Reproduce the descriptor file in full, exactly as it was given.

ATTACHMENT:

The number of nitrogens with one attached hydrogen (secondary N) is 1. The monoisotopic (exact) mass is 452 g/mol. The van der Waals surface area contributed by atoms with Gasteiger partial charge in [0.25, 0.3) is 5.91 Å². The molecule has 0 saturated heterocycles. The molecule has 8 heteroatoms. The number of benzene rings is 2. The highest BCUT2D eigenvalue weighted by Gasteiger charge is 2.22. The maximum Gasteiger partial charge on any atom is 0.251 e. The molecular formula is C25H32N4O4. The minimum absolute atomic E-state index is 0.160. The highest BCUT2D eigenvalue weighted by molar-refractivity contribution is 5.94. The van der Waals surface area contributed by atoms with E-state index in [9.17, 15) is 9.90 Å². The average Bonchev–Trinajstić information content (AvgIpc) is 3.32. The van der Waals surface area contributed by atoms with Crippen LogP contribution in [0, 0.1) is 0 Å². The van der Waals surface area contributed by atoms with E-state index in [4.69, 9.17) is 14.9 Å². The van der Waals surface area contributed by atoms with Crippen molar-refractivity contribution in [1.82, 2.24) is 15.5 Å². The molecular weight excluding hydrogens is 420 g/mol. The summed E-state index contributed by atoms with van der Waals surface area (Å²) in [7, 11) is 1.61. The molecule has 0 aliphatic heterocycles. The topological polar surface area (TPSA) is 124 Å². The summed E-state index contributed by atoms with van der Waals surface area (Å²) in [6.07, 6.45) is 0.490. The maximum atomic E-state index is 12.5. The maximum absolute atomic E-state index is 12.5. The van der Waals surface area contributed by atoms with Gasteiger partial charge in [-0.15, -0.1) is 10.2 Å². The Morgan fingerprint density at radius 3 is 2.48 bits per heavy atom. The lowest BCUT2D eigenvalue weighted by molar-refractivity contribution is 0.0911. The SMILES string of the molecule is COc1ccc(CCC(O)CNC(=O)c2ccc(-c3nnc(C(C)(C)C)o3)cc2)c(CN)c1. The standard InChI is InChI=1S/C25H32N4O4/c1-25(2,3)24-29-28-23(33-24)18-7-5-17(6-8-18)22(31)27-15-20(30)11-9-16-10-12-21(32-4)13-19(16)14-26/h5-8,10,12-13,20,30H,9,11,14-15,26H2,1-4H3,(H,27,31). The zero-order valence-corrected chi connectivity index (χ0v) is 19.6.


The number of nitrogens with one attached hydrogen (secondary N) is 1. The monoisotopic (exact) mass is 452 g/mol. The van der Waals surface area contributed by atoms with Gasteiger partial charge in [0.25, 0.3) is 5.91 Å². The molecule has 0 saturated heterocycles. The molecule has 8 heteroatoms. The number of benzene rings is 2. The highest BCUT2D eigenvalue weighted by Gasteiger charge is 2.22. The maximum Gasteiger partial charge on any atom is 0.251 e. The molecular formula is C25H32N4O4. The minimum absolute atomic E-state index is 0.160. The highest BCUT2D eigenvalue weighted by molar-refractivity contribution is 5.94. The van der Waals surface area contributed by atoms with E-state index in [9.17, 15) is 9.90 Å². The average Bonchev–Trinajstić information content (AvgIpc) is 3.32. The van der Waals surface area contributed by atoms with Crippen LogP contribution in [0, 0.1) is 0 Å². The van der Waals surface area contributed by atoms with E-state index in [4.69, 9.17) is 14.9 Å². The van der Waals surface area contributed by atoms with Crippen molar-refractivity contribution in [1.82, 2.24) is 15.5 Å². The molecular weight excluding hydrogens is 420 g/mol. The summed E-state index contributed by atoms with van der Waals surface area (Å²) in [7, 11) is 1.61. The molecule has 0 aliphatic heterocycles. The topological polar surface area (TPSA) is 124 Å². The summed E-state index contributed by atoms with van der Waals surface area (Å²) in [6.07, 6.45) is 0.490. The maximum atomic E-state index is 12.5. The maximum absolute atomic E-state index is 12.5. The van der Waals surface area contributed by atoms with Gasteiger partial charge in [-0.15, -0.1) is 10.2 Å². The Morgan fingerprint density at radius 3 is 2.48 bits per heavy atom. The lowest BCUT2D eigenvalue weighted by molar-refractivity contribution is 0.0911. The SMILES string of the molecule is COc1ccc(CCC(O)CNC(=O)c2ccc(-c3nnc(C(C)(C)C)o3)cc2)c(CN)c1. The standard InChI is InChI=1S/C25H32N4O4/c1-25(2,3)24-29-28-23(33-24)18-7-5-17(6-8-18)22(31)27-15-20(30)11-9-16-10-12-21(32-4)13-19(16)14-26/h5-8,10,12-13,20,30H,9,11,14-15,26H2,1-4H3,(H,27,31). The zero-order valence-corrected chi connectivity index (χ0v) is 19.6.